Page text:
Fetch Mr Mainwaring. We'll show him what I taught you.
-Right, boys? Rat-a-tat-a-tat! Down!
Bang! Bang! Bang! Bang!
It's all right, Pike. I can help meself up this time.
-What have you got here?
-There he is. What do you think?
-He's certainly a smeller.
-Don't be cheeky. Hello, Mr Mainwaring.
-One tracking dog as ordered.
-Ah, well, very nice animal.
-Did you manage to get hold of any of those...?
-No, not a single pair.
-We'll never know if they were white or cream.
-Let's not discuss it now.
Let's have a look at this dog.
-Has he got the stamina to track miles and miles of country?
-He can go on for days.
Full of life.
We should try him out under actual combat conditions and find out.
Someone has to be the Nazi paratrooper for the scent.
I'll be a Nazi paratrooper so the dog can get my scent.
You don't need a dog for that.
All right, all right, Walker. Now look, take the dog out,
-and the rest of the platoon and when Jones has laid the scent, I'll blow the whistle.
-Off you go.
-Can you manage?
-Let's hope he turns out to be a good tracker.
-Might be quite an asset to the platoon.
-Now you're the Nazi paratrooper.
-Just a minute.
What do you think he should be? A Nazi leader, spy or saboteur?
A saboteur. A Nazi leader coming to give himself up wouldn't run away.
-Very good thinking. Now you'd better be...
You're a saboteur, dropped by parachute, here to blow up a key position. Take off your blouse.
-What for, sir?
-So that you can lay a trail for the scent for the dog.
-I see, sir. I'm pretending to be a saboteur, am I now, sir?
-I've got to do it now, sir?
So this is Walmington-on-Sea. I think I'll blow up a key position. I think I'll blow up the bank.
-I'd, er...make that the Town Hall.
-Yes. I'll make that the Town Hall.
Better nick off before I'm spotted.
There, sir. I've made the smell.
-"I've laid a scent."
-Oh, that's nice of you. Thank you very much.
Right, here we go then.
Right, there's the parachute. See if the dog can take the scent up.
-Off you go.
Other way. Other way.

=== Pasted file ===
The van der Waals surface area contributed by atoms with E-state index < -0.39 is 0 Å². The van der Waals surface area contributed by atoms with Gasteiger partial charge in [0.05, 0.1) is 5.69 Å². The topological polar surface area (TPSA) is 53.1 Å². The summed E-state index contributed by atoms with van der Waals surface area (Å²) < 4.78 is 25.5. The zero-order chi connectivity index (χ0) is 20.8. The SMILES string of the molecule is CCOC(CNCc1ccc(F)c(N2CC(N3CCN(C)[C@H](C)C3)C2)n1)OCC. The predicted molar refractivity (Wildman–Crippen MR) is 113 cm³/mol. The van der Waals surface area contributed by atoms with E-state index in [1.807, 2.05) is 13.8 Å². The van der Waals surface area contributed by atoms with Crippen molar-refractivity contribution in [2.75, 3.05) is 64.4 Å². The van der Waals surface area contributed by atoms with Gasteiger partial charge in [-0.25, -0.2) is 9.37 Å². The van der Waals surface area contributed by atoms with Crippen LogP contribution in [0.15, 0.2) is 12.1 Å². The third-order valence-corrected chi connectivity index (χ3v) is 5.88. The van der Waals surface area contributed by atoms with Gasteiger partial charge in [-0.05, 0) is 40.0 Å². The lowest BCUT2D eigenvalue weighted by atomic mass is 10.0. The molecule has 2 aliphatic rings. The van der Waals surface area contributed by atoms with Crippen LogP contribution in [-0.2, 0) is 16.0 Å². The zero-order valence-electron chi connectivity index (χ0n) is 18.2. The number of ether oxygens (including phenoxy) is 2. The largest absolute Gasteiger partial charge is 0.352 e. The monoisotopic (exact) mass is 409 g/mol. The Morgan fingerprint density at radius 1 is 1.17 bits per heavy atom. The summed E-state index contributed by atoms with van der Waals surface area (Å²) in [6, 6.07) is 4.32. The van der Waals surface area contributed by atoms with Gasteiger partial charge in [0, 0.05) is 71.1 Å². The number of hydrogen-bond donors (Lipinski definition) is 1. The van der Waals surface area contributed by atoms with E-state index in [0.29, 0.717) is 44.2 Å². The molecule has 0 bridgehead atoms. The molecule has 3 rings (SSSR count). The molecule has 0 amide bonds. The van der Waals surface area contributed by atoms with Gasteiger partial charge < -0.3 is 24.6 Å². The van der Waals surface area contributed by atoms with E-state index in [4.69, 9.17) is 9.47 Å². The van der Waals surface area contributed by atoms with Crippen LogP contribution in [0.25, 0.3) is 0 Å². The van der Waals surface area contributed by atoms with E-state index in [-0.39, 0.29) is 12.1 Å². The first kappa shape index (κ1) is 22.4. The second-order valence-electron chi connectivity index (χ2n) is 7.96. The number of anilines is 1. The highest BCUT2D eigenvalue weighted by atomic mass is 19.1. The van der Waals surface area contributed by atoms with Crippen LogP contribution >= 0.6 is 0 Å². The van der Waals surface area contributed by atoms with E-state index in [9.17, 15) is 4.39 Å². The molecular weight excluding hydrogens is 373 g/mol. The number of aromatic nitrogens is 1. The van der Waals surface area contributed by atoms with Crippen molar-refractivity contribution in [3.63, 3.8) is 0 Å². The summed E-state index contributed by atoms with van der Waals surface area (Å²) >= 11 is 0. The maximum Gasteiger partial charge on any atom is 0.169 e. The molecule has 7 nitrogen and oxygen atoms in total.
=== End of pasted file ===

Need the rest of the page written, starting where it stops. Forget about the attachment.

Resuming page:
He's going up the tower steps.
-He's got the scent all right.
-Seems to have done, sir.
-Mavis, don't startle me like that.
-I didn't mean to startle you. How much longer will you be?
-(Remember it's our tete-a-tete supper tonight.)
Tete-a-tete supper. Tonight is the anniversary of when we first met.
-We have a tete-a-tete supper every year. I don't want it ruined by him being late.
Mrs Pike, I cannot have your domestic affairs interfering with the running of my platoon.
-I've blown up the Town Hall, sir.
Here, Mr Mainwaring, I've just remembered. I sold the last pair to Mrs Pike.
It was a British parachute. Look!
I do think you might have told us, Wilson.
GERMAN ACCENT: Excuse, please. Not now, mate.
Where is Downsend Woods? Where? Downsend Woods. It's marked here.
Oh, it's about a mile over there. Thank you.
All right, men. Follow me. At the double.
Here, Godfrey, cop hold of that. Come on, boy. Come on. There we go.
Caught him red-handed. Right, keep him covered, men.
Out you come with your hands up. Still got plenty of fight in him.
-Let's see what we've caught. Jones, get out your bayonet.
-Slit it open.
-I'll slit him open all right.
You! You ruddy hooligans!
-Mr Mainwaring, look what the dog's doing.
-He's picking up the scent.
He's got it! Come on, men!
Oi, come back!
Right, we've got him. Jones, tell him to come out with his hands up.
Oi, come ze out with Hande hoch!
He's not German. He's Chinese.
-Are you looking for a man with a German accent?
-Of course I am!
-One came up when I was getting that parachute down.
-It's his, you fool !
-He asked me the way to Downsend Woods.
-Hand me the glasses, Wilson.
-Can any of you see anything?
-That's Downsend Woods.
Look, sir. There's somebody up that tree.
That's him all right!
-I think all these trees are confusing him, sir.
-There he goes. Come on.
Look, he must have been a saboteur. He's blown the building up.
It was bombed in an air-raid last year.
-That's why we didn't hear the bang.
-Oh, don't be ridiculous. Come on.
-He's gone inside, sir.
-Right, house drill, men. Get rid of the dog.
I'll wait round the corner.
-Right, the game's up.
-You're not going to get it.
I've waited years. I've schemed and I've planned.
He's got a bomb! Oh, blimey!
No, not to me!
Don't panic! Don't panic!
Agghh! This is not a bomb!
It's too light. It's an egg!
-Aren't you a German saboteur?
No, I'm a Viennese ornithologist.
-I read that a golden oriole had been spotted in these woods. It's a very rare bird.
All my life, I've wanted one of the eggs. You should have come to me.
Why did you run away like that?
It's against the law to take the eggs.
You might've been shot out of hand.
Hence the expression a bird in the hand is worth two in the bush.
GERMAN ACCENT: Why do you keep running away?
I've been trying to give myself up!
Subtitles by Red Bee Media Ltd